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In just 12 days, President Trump's Supreme Court pick will face contentious hearings before the U.S. Senate. Where does nominee Brett Kavanaugh stand on key issues? Lisa Desjardins and CNN Supreme Court analyst Joan Biskupic join Judy Woodruff to analyze Kavanaugh’s judicial record and recent statements on the politically charged topic of abortion, including whether Roe v. Wade is 'settled law.'
It's one of the biggest decisions a president can make. And, in 12 days, Mr. Trump's pick for the Supreme Court will face a contentious confirmation hearing.
In the run-up, Brett Kavanaugh has been making the rounds, meeting with U.S. senators to ask for their support.
We want to take a look at where Kavanaugh stands on some of the key issues in question.
Tonight, we begin with the most politically charged, abortion.
Here to help us walk through his record and what he's been saying to senators, our Capitol Hill correspondent, Lisa Desjardins, and Joan Biskupic, a Supreme Court biographer and an analyst for CNN.
Hello to both of you.
So, it looks as if Judge Kavanaugh has been busy in the last few weeks, Lisa, because you have been following this very closely, talking to senators, trying to win them over.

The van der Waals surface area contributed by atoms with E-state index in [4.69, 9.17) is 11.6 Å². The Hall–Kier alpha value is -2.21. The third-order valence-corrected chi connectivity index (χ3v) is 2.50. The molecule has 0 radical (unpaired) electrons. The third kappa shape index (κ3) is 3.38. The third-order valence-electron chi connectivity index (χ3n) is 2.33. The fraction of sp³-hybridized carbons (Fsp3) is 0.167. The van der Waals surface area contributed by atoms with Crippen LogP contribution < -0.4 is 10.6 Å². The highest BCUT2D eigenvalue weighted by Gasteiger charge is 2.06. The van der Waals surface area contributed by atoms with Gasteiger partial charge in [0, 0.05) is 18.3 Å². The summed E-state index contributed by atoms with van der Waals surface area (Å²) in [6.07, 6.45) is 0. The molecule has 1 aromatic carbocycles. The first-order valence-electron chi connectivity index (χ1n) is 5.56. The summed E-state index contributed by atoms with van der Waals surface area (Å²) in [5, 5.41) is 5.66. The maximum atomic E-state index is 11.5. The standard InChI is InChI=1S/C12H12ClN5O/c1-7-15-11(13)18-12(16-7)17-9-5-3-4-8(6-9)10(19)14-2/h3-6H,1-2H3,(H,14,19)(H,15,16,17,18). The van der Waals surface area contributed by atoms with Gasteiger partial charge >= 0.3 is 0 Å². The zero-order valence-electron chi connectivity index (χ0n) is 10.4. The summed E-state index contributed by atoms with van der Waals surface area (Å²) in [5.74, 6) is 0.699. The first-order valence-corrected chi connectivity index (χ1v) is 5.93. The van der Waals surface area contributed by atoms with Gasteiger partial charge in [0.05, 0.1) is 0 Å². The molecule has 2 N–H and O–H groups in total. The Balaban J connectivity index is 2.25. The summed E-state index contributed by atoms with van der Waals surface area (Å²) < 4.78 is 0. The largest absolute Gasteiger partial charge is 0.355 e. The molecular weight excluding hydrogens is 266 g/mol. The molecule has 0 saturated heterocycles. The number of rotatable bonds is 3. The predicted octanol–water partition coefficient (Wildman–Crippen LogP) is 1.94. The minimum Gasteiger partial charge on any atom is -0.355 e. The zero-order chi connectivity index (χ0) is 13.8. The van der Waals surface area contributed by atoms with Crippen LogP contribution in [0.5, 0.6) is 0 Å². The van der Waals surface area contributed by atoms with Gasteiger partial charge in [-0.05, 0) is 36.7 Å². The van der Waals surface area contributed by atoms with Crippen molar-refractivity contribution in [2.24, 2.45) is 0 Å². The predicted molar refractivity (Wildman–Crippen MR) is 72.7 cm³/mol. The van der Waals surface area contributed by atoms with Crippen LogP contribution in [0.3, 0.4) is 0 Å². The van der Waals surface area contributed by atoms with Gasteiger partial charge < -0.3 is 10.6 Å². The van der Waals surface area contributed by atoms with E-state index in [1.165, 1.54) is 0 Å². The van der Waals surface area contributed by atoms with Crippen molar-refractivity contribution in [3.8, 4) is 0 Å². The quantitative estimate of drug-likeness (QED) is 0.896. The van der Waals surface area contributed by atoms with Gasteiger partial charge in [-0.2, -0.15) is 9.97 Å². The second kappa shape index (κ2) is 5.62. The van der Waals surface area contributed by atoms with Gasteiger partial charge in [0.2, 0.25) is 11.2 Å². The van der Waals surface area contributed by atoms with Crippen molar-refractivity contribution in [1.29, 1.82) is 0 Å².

What do we know about what he's been saying himself to them about his record on abortion?
We have learned a lot in the past two — past four — three days, rather.
Today, he had six meetings alone. And I think the person who best described what he's been telling senators on abortion is Susan Collins. She met with him on Tuesday. Let's listen to what she said he told her.
Sen. Susan Collins, R-Maine:
We talked about whether he considered Roe to be settled law. He said that he agreed with what Justice Roberts said at his nomination hearing him, in which he said that it was settled law.
Now, this seems to be a kind of a mantra for recent Supreme Court nominees. And it's something that Kavanaugh is sticking to.
We hear Democrats and Republicans alike say this is what he's telling them.
And so, hearing this, Democrats, who are inclined not to support him, most of them, what are they saying?